Japanese Katsuobushi Straight from Brittany


©Makurazaki France Katsuobushi

While Concarneau, the small jewel in the heart of Finistère, might be better known across France for its bay, its fishing port and its fortifications, it is for a very different reason that its name rings a bell across the Japanese archipelago.

It is in this small town in Brittany that the Japanese Makurazaki plant, named after the city of the same name south of Kyushu, has set up one of its branches to produce dried bonito or katsuobushi, one of the primary ingredients of traditional Japanese cuisine. It is the only factory of its kind in France, and just the second in Europe.

But what is the use of developing a production unit in the heart of Brittany, rather than simply exporting? According to Gwenaël Perhirin, Director Makurazaki France, ‘In Japan, this kind of tuna has been made using the same technique since 1708, in a very rustic way. It is therefore less restrictive for them to create this infrastructure here than to bring their plants to European standards’.

Respecting Japanese traditions

The adventure began in the autumn of 2016, when the space was inaugurated following almost two years of work, during which the organisation of the factory was carefully considered and the product tested countless times, in order to produce katsuobushi worthy of the name.

‘It was the result of a real team effort’, recalls Gwenaël Perhirin. ‘Two craftsmen specialised in cutting and smoking-drying and another in woodchip smoking came until the summer of 2018 to train workers in production for 2-3 weeks every month and a half. The real challenge was to create katsuobushi according to the rules of Japanese art, while adapting to a modern context’.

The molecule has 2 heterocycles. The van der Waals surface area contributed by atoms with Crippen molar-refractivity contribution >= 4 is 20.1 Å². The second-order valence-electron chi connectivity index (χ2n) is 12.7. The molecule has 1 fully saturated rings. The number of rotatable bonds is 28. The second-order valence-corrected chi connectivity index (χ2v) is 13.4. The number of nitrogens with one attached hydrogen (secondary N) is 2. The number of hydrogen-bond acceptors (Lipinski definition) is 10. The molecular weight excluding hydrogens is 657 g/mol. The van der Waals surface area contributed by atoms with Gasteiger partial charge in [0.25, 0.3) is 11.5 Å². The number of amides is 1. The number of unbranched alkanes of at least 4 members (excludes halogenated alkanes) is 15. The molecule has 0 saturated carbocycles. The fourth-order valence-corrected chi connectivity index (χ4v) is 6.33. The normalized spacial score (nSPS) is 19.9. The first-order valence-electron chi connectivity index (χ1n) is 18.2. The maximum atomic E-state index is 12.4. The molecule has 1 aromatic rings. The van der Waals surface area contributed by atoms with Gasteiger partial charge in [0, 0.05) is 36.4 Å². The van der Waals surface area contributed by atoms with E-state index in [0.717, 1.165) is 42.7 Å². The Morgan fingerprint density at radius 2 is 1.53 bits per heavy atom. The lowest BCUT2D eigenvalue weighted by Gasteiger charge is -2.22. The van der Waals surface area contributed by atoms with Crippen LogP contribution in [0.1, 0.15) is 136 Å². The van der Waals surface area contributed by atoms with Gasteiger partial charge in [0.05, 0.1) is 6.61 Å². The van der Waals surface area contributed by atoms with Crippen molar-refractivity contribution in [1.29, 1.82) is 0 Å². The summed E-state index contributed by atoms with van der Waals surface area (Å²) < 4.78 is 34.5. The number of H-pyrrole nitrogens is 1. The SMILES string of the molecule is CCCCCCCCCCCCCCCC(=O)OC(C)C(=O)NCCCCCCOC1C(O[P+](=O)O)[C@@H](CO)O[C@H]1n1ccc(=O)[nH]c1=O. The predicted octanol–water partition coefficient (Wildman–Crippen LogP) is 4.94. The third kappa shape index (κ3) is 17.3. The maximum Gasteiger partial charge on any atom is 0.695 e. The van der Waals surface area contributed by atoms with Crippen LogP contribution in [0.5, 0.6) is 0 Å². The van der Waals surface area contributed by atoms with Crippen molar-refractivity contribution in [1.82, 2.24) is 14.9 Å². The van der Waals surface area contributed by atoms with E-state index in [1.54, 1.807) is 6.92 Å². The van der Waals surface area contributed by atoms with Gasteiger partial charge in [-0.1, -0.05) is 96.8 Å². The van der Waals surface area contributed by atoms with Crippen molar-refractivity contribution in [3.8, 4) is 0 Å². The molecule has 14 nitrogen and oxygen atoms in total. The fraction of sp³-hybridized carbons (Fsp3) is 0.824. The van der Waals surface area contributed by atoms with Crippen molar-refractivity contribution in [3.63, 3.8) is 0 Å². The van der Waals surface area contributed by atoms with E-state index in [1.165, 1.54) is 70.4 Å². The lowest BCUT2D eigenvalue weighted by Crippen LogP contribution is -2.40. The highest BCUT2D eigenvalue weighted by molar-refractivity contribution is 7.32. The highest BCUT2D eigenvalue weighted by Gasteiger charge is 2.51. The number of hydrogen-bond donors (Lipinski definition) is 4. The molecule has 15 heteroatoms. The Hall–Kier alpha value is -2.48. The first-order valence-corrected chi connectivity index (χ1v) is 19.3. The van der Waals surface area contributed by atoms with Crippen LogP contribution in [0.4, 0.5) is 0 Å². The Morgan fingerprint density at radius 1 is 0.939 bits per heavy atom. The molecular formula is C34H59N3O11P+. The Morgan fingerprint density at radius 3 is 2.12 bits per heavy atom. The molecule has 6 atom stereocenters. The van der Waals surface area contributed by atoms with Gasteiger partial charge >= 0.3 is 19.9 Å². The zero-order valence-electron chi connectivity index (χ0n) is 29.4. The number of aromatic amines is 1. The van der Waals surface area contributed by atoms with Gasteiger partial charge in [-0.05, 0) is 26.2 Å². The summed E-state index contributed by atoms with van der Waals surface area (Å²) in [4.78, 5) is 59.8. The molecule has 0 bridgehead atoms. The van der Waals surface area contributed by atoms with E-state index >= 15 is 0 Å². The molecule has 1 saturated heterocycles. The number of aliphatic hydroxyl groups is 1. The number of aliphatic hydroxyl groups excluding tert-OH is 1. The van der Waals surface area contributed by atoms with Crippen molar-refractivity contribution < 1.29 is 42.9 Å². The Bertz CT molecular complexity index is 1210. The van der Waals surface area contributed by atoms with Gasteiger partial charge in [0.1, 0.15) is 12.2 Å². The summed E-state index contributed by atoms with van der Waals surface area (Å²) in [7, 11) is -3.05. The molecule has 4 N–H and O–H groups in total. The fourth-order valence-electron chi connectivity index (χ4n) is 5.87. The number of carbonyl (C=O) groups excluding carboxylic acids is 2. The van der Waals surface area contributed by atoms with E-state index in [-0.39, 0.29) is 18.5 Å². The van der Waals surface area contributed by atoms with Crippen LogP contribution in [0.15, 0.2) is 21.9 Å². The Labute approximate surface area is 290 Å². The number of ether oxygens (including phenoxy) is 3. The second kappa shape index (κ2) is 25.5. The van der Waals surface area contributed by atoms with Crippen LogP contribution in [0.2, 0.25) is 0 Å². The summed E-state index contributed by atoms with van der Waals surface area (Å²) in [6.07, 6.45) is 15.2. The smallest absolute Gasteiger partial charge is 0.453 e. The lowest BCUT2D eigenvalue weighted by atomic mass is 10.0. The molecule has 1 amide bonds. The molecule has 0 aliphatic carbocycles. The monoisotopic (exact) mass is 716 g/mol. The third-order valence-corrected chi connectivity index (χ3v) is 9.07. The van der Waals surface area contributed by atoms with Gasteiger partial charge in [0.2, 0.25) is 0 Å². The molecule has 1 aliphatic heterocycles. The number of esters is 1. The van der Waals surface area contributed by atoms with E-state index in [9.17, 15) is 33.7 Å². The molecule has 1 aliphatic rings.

A craft process

Today, the French Makurazaki plant employs six people and mainly produces arabushi katsuobushi: unfermented tuna fillets with a fermented surface following smoking and drying. The factory is now working on developing new products, still smoked and dried, based on sardines (iwashibushi), horse mackerel (ajibushi) and mackerel (sababushi), which they hope to market by 2020.

There is also a shipping line based in Concarneau, fishing skipjack tuna in the Indian Ocean according to very strict specifications. The fish, once caught and frozen, is then chartered to the Breton port before being cut into fillets and cooked. ‘Most of the operations such as cutting, topping or evisceration are done by hand, with a standardized Japanese knife’, says Perhirin.

Next are the stages of smoking with wood chips and drying, to give the fish its smoked taste. We know no more however; the Japanese manufacturing secrets are preciously guarded.

From Concarneau to the kitchens of the great chefs

The fish next makes its way into the hands of the greatest Breton or Parisian chefs, like Julien Lemarié, head of the Michelin starred restaurant Ima in Rennes. ‘We use it mainly to make our dashis (broth, ed). We cannot quite replicate the taste of Japanese recipes, especially because the bonito is not fermented. Instead it has a hint of Breton identity that we appreciate’, says the chef who spent five years in Japan and who is always seeking distil a little twist of foreign influences in his local cuisine. ‘It is important for us to work with local people, especially as they are very attentive, and listen to our feedback, striving to improve the quality of their product again and again’, continues Lemarié who currently serves the bonito infusion with konbu and galanga.

One of the greatest achievements for Gwenaël Perhirin and his team is surely that Makurazaki supplies Eiryo Kudo, the head of the Japanese Embassy in Paris, who served his katsuobushi during the new Japanese emperor’s visit to Paris. ‘It seems that he enjoyed his meal’, says Gwenaël Perhirin happily.

A twinning project between the city of Makurazaki and Concarneau is also planned; surely an unexpected success for Gwenael Perhirin and the Makurazaki factory team.

©Makurazaki France Katsuobushi

©Makurazaki France Katsuobushi

©Makurazaki France Katsuobushi

©Makurazaki France Katsuobushi